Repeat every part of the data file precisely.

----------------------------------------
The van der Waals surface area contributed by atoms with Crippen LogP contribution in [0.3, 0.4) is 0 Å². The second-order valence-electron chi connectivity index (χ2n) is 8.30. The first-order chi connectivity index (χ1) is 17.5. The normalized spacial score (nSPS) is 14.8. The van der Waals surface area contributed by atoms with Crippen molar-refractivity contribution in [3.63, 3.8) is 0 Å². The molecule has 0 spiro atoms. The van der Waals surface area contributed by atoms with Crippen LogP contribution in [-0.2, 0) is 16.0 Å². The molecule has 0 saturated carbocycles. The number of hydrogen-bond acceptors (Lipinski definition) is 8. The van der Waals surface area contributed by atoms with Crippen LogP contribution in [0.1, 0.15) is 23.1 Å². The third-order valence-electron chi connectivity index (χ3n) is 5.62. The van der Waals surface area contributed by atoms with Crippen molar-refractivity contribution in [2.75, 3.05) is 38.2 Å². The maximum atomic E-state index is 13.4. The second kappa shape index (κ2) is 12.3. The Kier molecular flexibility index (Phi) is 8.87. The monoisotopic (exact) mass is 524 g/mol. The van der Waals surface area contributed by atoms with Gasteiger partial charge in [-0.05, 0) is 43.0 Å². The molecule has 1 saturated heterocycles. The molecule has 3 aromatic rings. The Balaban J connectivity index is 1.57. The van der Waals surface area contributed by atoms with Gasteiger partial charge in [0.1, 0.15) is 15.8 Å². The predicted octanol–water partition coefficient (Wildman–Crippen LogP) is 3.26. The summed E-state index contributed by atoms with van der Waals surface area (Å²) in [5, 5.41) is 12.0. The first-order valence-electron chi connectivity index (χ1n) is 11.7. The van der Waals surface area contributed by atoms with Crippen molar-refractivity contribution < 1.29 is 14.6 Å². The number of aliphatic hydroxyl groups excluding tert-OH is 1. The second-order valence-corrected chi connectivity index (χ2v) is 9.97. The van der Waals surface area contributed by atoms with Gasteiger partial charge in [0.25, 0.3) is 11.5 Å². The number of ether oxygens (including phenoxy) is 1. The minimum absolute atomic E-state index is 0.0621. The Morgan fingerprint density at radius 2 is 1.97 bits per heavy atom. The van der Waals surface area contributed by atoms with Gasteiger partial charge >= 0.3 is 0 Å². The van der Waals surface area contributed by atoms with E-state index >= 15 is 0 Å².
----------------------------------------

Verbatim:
The van der Waals surface area contributed by atoms with Crippen LogP contribution in [0.3, 0.4) is 0 Å². The second-order valence-electron chi connectivity index (χ2n) is 8.30. The first-order chi connectivity index (χ1) is 17.5. The normalized spacial score (nSPS) is 14.8. The van der Waals surface area contributed by atoms with Crippen molar-refractivity contribution in [3.63, 3.8) is 0 Å². The molecule has 0 spiro atoms. The van der Waals surface area contributed by atoms with Crippen LogP contribution in [-0.2, 0) is 16.0 Å². The molecule has 0 saturated carbocycles. The number of hydrogen-bond acceptors (Lipinski definition) is 8. The van der Waals surface area contributed by atoms with Crippen LogP contribution in [0.1, 0.15) is 23.1 Å². The third-order valence-electron chi connectivity index (χ3n) is 5.62. The van der Waals surface area contributed by atoms with Crippen molar-refractivity contribution in [2.75, 3.05) is 38.2 Å². The maximum atomic E-state index is 13.4. The second kappa shape index (κ2) is 12.3. The Kier molecular flexibility index (Phi) is 8.87. The monoisotopic (exact) mass is 524 g/mol. The van der Waals surface area contributed by atoms with Gasteiger partial charge in [-0.05, 0) is 43.0 Å². The molecule has 1 saturated heterocycles. The molecule has 3 aromatic rings. The Balaban J connectivity index is 1.57. The van der Waals surface area contributed by atoms with Gasteiger partial charge in [0.1, 0.15) is 15.8 Å². The predicted octanol–water partition coefficient (Wildman–Crippen LogP) is 3.26. The summed E-state index contributed by atoms with van der Waals surface area (Å²) in [5, 5.41) is 12.0. The first-order valence-electron chi connectivity index (χ1n) is 11.7. The van der Waals surface area contributed by atoms with Crippen molar-refractivity contribution < 1.29 is 14.6 Å². The number of aliphatic hydroxyl groups excluding tert-OH is 1. The second-order valence-corrected chi connectivity index (χ2v) is 9.97. The van der Waals surface area contributed by atoms with Gasteiger partial charge in [0.25, 0.3) is 11.5 Å². The number of ether oxygens (including phenoxy) is 1. The minimum absolute atomic E-state index is 0.0621. The Morgan fingerprint density at radius 2 is 1.97 bits per heavy atom. The van der Waals surface area contributed by atoms with Gasteiger partial charge >= 0.3 is 0 Å². The van der Waals surface area contributed by atoms with E-state index >= 15 is 0 Å².